Next, we took a look at the experiment inside the Mae Jemison box, which involved building a rocket. First, we attached two different shaped balloons to a straw – first a round one, then a long one – and let them fly along a horizontal piece of string by blowing them up and then letting out the air. Then we used an empty plastic bottle and the materials provided in the box to build a rocket around the long balloon, and let if fly again. Lastly, we repeated the experiments but with a vertical piece of string (which involved mummy climbing on to the top bunk bed to hold it up). The aim was to compare how far each rocket goes, and to think about how big and heavy a real rocket is and how much power is needed to lift it in to space. Both boys got involved in decorating the rocket and letting it fly.
Much like the Amy Johnson activity book, the Mae Jemison one includes colouring pages, a cut out paper doll, a word search and a glossary. There are also key facts about Mae Jemison herself (born 1956), and about astronauts and rockets in general – Oskar was fascinated by the fact that astronauts see a sunrise every 90 minutes – as well as about the Mercury 13 team of women who trained as astronauts in the early 1960s, and an interview with a modern day female space operations engineer. I have to admit, I had myself not heard of Mae Jemison or the Mercury 13 before, so Oskar and I both learned a lot from working through the activity book.
Overall, I was really impressed with the boxes. The experiments were an excellent way of introducing the topics and female role models, the activities and puzzles kept Oskar engaged, and for my dressing up loving kids the hats were the cherry on top. They are of great quality and hand made, and everything is beautifully packaged up. The boys were a little bit in awe as they opened the boxes, and we will be re-using them so that each of them has their own box to keep little treasures in.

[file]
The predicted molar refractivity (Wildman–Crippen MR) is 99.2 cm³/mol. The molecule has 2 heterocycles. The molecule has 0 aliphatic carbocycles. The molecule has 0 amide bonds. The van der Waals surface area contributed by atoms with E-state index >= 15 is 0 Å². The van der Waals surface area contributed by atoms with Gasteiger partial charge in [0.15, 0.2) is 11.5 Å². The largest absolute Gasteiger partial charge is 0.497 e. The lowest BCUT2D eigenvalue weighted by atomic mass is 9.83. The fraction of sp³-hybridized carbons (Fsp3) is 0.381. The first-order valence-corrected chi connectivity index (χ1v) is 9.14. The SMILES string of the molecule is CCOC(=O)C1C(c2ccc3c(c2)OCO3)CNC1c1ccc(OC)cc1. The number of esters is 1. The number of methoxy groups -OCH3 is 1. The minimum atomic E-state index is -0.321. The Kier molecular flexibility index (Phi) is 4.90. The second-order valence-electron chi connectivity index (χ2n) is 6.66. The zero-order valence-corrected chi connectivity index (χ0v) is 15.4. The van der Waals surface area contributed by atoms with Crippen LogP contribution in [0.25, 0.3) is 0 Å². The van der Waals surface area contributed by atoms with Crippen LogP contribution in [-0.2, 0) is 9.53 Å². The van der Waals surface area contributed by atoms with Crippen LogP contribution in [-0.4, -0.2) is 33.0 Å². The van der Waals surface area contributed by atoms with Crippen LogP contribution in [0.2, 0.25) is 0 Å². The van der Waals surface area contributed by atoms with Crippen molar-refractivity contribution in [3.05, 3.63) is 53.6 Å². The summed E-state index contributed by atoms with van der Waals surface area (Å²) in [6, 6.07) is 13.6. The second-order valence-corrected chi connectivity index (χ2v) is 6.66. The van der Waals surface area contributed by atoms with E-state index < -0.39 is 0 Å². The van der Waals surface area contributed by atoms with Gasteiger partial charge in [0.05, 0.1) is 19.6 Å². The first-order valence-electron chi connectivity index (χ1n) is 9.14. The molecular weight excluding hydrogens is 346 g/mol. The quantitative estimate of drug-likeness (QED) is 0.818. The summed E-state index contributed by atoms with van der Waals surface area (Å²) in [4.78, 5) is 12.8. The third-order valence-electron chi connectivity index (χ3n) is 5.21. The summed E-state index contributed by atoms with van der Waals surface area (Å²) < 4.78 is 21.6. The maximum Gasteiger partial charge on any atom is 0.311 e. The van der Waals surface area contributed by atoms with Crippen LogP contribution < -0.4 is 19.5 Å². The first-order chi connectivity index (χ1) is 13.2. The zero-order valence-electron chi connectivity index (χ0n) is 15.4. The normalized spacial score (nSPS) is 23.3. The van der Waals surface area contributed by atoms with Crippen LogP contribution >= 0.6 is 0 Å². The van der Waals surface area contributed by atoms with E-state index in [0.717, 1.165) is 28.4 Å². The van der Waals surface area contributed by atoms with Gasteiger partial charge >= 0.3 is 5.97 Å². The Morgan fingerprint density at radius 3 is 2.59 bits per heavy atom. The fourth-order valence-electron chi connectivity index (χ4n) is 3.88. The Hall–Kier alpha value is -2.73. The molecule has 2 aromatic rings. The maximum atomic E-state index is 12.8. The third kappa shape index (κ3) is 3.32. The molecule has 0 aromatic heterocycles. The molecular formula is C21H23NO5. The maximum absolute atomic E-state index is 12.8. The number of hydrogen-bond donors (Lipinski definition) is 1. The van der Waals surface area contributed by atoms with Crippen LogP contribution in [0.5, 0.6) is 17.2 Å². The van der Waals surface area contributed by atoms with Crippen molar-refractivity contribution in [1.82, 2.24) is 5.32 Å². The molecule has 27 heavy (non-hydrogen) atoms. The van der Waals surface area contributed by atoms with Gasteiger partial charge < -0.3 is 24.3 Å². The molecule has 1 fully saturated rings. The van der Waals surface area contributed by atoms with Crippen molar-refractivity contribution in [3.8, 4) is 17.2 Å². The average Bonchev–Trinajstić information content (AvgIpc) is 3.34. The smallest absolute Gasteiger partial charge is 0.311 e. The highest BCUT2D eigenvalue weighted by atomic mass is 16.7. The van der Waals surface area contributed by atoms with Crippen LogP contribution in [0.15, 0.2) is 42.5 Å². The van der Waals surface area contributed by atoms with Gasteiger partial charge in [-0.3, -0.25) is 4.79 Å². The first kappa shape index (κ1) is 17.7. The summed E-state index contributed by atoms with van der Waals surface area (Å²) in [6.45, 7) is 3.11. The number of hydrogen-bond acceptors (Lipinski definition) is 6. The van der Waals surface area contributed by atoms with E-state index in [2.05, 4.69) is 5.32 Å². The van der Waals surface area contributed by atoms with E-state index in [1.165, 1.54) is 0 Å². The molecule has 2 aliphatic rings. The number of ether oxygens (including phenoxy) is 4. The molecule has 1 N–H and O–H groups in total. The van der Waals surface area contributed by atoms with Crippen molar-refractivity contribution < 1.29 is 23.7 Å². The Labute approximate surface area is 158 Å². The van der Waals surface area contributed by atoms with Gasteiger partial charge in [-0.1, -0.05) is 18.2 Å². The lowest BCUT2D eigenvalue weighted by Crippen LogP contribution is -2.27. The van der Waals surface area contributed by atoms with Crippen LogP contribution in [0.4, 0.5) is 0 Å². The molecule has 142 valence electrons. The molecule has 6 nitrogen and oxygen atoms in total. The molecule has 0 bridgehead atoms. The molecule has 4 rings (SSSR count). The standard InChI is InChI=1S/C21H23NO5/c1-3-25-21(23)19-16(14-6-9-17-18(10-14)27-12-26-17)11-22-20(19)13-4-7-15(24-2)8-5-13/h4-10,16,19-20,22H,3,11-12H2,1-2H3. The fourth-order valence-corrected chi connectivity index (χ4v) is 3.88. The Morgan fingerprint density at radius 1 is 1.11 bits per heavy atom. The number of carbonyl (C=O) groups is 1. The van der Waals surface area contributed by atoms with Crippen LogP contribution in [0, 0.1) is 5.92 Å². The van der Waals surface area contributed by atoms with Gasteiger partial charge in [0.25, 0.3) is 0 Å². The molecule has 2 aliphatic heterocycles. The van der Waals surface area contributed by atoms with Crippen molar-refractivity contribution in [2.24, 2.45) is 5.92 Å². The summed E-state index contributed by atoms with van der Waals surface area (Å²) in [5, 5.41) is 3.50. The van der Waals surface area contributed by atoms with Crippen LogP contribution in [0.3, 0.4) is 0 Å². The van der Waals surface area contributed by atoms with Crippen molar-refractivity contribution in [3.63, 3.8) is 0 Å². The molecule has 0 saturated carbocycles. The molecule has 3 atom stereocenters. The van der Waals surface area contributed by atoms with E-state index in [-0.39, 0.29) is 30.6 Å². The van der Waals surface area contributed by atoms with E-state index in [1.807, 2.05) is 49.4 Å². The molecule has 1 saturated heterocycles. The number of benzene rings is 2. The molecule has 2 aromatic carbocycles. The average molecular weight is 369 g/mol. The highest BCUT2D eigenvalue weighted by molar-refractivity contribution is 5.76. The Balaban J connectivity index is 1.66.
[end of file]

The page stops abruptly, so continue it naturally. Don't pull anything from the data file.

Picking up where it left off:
Ingenues is based in the UK, and the boxed are produced using local makers and manufacturers. Other boxes available, to date include confectionary pioneer Mary Ann Craven (1829 – 1902), and British-Jamaican business woman and nurse Mary Seacole (1805 – 1881). All boxes, activity kits and hats can be purchased via the Ingenues website.
Edit: Isla would like to offer The Bear & The Fox readers a 20% off discount! Just use the code BEARANDFOX when placing your order at www.ingenues.co.uk for it to be applied.
Disclosure: We were sent an Amy Johnson and a Mae Jemison activity box free of charge, in exchange for an honest review. However, all images, words and opinions are our own. Please also note, that if you buy a book via the affiliate link I receive a small percentage – at no extra cost to you! – which helps to keep this blog running.